Choosing to Fail So You Can Succeed
In a Juggling Elephants training program a few years ago, a participant gave me a powerful tool to improve time management and work life balance with one short comment. I was introducing the idea that we don’t like to acknowledge our limits, but that we must if we are to stay focused on our most important things. A few seconds later Warren spoke up and said, “It’s like asking yourself the question, ‘What are you willing to fail at?’” I’ve caught myself asking that question countless times. It centers me like few other thoughts can do. And when I see other people overwhelmed with all they want to accomplish, asking them the question brings a (sometimes painful) clarity to their choices they have rarely had in the past.
Over the past few months I’ve added a second part to the question: What am I willing to fail at so I can succeed with something more important? The key is asking the question BEFORE we make a choice between one action or another. If you take an honest look over your past week you will most likely see some wrong choices you have made. Choices like:
- Failing at getting a good night’s rest so you could succeed in interacting with more people on social media
- Failing to work on a personal goal so you could succeed with watching another hour of ___________________ (insert your favorite TV show).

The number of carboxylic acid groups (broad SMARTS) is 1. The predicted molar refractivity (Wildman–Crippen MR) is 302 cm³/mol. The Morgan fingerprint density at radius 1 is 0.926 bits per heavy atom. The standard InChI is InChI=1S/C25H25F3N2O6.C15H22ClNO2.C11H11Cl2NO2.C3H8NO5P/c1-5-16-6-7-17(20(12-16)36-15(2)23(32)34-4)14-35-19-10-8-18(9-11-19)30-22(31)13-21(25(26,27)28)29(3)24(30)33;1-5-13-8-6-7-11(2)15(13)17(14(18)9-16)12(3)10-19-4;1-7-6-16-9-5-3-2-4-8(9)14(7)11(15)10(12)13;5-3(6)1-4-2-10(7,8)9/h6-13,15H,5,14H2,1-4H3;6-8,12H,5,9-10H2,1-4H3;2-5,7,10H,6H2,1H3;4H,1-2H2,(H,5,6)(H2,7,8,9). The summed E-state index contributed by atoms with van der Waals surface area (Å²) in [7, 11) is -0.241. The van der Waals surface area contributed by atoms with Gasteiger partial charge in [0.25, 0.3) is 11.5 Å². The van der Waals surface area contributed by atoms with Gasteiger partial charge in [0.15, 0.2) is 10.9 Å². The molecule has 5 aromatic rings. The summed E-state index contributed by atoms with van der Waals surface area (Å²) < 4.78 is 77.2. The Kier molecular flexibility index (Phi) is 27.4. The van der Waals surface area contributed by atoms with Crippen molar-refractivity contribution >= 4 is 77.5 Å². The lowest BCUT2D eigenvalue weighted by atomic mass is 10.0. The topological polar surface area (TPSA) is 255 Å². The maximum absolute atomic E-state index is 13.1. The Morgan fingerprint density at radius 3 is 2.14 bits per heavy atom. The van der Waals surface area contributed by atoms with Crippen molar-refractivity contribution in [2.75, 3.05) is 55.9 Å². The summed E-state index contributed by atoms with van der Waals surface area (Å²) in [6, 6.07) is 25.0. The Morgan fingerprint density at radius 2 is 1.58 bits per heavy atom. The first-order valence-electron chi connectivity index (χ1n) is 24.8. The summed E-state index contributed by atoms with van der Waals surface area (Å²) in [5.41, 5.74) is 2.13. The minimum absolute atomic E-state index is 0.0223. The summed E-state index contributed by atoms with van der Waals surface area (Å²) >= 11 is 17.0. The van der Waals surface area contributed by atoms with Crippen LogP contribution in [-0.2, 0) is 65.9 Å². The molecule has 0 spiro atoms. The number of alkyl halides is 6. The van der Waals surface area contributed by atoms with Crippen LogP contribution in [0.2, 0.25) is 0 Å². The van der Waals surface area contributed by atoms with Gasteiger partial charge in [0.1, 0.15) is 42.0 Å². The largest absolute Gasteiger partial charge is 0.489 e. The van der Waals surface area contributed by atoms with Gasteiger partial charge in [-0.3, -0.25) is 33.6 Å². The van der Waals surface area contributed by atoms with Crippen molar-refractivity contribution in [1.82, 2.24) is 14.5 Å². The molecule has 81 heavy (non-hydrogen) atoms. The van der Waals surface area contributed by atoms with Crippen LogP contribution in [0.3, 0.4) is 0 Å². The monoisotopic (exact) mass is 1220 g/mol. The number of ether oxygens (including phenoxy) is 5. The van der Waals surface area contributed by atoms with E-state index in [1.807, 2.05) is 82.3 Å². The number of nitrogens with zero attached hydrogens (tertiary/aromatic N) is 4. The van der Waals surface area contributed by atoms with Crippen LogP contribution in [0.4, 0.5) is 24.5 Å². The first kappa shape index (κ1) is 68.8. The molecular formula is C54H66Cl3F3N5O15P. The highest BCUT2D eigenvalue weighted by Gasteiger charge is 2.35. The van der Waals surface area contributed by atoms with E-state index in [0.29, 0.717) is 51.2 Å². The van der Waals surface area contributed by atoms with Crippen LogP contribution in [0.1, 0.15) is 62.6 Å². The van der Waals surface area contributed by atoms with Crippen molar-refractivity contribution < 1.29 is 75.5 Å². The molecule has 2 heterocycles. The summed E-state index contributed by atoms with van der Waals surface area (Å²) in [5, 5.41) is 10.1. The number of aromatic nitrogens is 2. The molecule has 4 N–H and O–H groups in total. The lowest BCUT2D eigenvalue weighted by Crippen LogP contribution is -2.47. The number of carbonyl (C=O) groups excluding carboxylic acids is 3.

- Failing to stay focused on an important assignment at work because you want to succeed in checking your email every 15 minutes.
- Failing to effectively lead your team at work because you wanted to succeed in making sure you micromanaged individual members.
Think about how different these situations could turn out if you asked the question before making the choice.
One recent series of events reminded me of the power of this question. My daughter has been home from college this summer, and on several occasions we have resumed our daily three mile morning run. Well… at least she has. Due to a lack of sleep, not exercising on my own, or eating too late at night, I would often find myself unable to complete the three miles. It would break my heart as I watched her make the turn for the last mile as I walked back to our home.
In my frustration one morning I realized I was failing at spending precious time with my daughter so I could succeed at things way less important. I soon changed my eating habits along with getting a little more sleep, and was able to run the entire three miles with her on the last few days before she went back to college. Thanks for the tip, Warren.
What are you willing to fail at so you can succeed at something else?